CHARLESTON, W.Va. — West Virginia’s top court has upheld the state’s property taxation of jet aircraft engine parts, rejecting Pratt & Whitney Engine Services’ argument that the $7.4 million inventory at its Bridgeport facility should be exempt under the state constitution.

Justice Menis Ketchum, upholding a lower court, says the parts don’t qualify as goods of interstate commerce temporarily held here.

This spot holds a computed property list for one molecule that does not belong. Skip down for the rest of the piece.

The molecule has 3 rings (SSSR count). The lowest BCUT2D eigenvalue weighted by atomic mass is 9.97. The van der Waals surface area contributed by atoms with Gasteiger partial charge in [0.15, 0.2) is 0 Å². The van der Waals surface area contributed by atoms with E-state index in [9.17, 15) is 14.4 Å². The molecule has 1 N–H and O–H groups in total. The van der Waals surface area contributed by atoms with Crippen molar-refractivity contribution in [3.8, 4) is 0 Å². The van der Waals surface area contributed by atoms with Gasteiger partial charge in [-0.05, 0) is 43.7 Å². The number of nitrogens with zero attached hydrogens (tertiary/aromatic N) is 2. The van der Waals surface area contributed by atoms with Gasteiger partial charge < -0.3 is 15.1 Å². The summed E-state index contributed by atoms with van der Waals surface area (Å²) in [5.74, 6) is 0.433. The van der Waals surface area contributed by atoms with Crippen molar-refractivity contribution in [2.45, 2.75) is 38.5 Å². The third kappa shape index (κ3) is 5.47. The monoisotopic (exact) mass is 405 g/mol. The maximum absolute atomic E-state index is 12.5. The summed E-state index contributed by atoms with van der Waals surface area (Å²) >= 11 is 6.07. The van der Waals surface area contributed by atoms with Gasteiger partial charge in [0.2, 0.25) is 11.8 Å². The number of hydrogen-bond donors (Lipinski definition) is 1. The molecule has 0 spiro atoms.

He writes that their installation into a damaged engine “results in a new or different product, article, substance or commodity, or one of different utility” that’s not entitled to an exemption.

In a dissent, Chief Justice Allen Loughry says the majority “disregards” the plain language of the exemption for temporarily stored personal property that “substantially maintains its character.”

Loughry writes the court majority also disregards the Legislature’s edict to interpret the provision liberally.